By Scott Prater
Savvy retailers nationwide are already targeting potential customers.
Knowing many Americans will soon tear open envelopes containing tax-refund checks, those same retailers have begun placing advertisements for big-screen televisions, Caribbean vacations and the latest technology gadgets.
Christina Ruetz, a financial advisor and community readiness consultant at the Airman and Family Readiness Center here, says it’s easy to think big when you know that big check is about to hit your mailbox, but exercising some frugality is usually the best financial decision people can make at this time.
“People have a lot of choices when it comes to how to manage their refund,” she said. “There are smart choices and some not-so-smart choices. Plus, there are a lot of unscrupulous people and businesses out there just waiting to scam you.”
According to the Internal Revenue Service, the average American tax filer earned a refund of $2,902 for the 2008 tax year.
The most common thing people do when they receive their refund? Pay off accrued debt, something Ms. Ruetz says is not always the right decision.
“A lot of times, people will continue to build up debt throughout the year in anticipation of a tax refund,” she said. “That’s not a good habit to get into because you’re falling into a debt cycle. In that situation, people should pay down the debt they’ve accrued over the year, but make it the last year they rack up debt in that way.”
Tax experts say filers should adjust their withholding so that their tax payments match their actual tax liabilities. The IRS even provides a withholding calculator at IRS.gov specifically for this purpose.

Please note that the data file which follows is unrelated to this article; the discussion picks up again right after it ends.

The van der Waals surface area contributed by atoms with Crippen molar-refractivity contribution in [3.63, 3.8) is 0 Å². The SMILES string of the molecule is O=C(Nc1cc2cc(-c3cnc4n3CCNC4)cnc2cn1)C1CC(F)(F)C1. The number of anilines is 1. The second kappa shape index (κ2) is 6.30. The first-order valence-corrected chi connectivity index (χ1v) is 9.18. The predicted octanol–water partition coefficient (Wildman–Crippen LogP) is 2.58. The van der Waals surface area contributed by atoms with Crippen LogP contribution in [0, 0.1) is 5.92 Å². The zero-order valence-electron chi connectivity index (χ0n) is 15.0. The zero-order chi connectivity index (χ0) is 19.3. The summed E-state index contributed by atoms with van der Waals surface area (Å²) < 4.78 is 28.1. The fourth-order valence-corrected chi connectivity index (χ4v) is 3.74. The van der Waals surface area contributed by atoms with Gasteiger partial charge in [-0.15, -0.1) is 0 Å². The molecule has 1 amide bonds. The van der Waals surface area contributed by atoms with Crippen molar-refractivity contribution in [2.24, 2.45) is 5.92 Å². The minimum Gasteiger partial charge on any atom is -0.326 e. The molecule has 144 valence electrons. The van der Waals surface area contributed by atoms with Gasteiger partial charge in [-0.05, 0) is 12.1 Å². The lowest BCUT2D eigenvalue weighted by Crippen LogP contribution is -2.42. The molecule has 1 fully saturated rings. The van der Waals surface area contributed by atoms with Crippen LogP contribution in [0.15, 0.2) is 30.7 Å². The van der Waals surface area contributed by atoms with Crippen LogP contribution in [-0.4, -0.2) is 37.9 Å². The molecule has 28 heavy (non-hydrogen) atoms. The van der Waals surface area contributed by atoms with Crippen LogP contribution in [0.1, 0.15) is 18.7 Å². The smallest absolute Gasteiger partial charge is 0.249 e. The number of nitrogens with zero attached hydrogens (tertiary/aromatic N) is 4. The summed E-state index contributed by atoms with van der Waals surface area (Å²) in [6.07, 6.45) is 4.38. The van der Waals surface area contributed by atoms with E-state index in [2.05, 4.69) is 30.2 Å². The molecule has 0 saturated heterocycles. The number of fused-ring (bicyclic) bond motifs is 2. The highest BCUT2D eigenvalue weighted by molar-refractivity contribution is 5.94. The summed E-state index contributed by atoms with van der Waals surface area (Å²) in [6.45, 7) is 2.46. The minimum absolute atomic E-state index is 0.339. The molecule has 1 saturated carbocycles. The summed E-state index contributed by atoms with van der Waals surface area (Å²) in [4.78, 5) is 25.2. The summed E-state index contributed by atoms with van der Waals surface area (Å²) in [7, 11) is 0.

“It’s a better tactic to adjust your withholding, claim more exemptions and increase your take-home pay with each payroll check,” Ms. Ruetz said. “That way you keep your money instead of loaning it interest-free to Uncle Sam for the entire year.”
The concept here is to make your money work for you.
The best use of your refund, advises Ms. Ruetz — save it, preferably not under the mattress.
“Take 20 percent and do whatever you want, but stash the rest in a savings account,” she said. “Everybody needs to have an emergency savings account. The threshold I recommend is at least three to six months of your living expenses. If you or your spouse should lose your job, you know you can continue to pay the bills for three to six months. For most people, that job search typically takes three months or longer.”
The other smart choices Ms. Ruetz and many other financial advisors recommend revolve around the making-your-money-work-for-you idea: starting a tax-deductable education-savings plan for your children and covering up-front closing costs while refinancing your home mortgage (mortgage rates are at an all-time low right now).
“What people don’t want to do is splurge,” Ms. Ruetz said. “Don’t go out and buy a new car. Your tax refund is temporary money. Yes, you may be able to make a down payment on that car, but you’ll be stuck with an ongoing monthly payment.”
Also, no frivolous spending. That means placing your refund in a savings account or certificate of deposit, not a checking account.
While retailers are busy building those ultra-enticing promotional campaigns for computers and high-priced home furnishings, predatory businesses are hard at work creating scams.
“Many refund-anticipation loans are scams for example,” Ms. Ruetz said. “Companies lend people money based on what they think they’ll get back from the IRS, and they charge exorbitant interest rates sometimes up to 500 percent which is disguised as a loan fee.”
People who have tax related questions or need help filing their tax returns have a host of resources at their disposal. Contact the A&FRC at Schriever for more information about tax refund choices at 567-3920.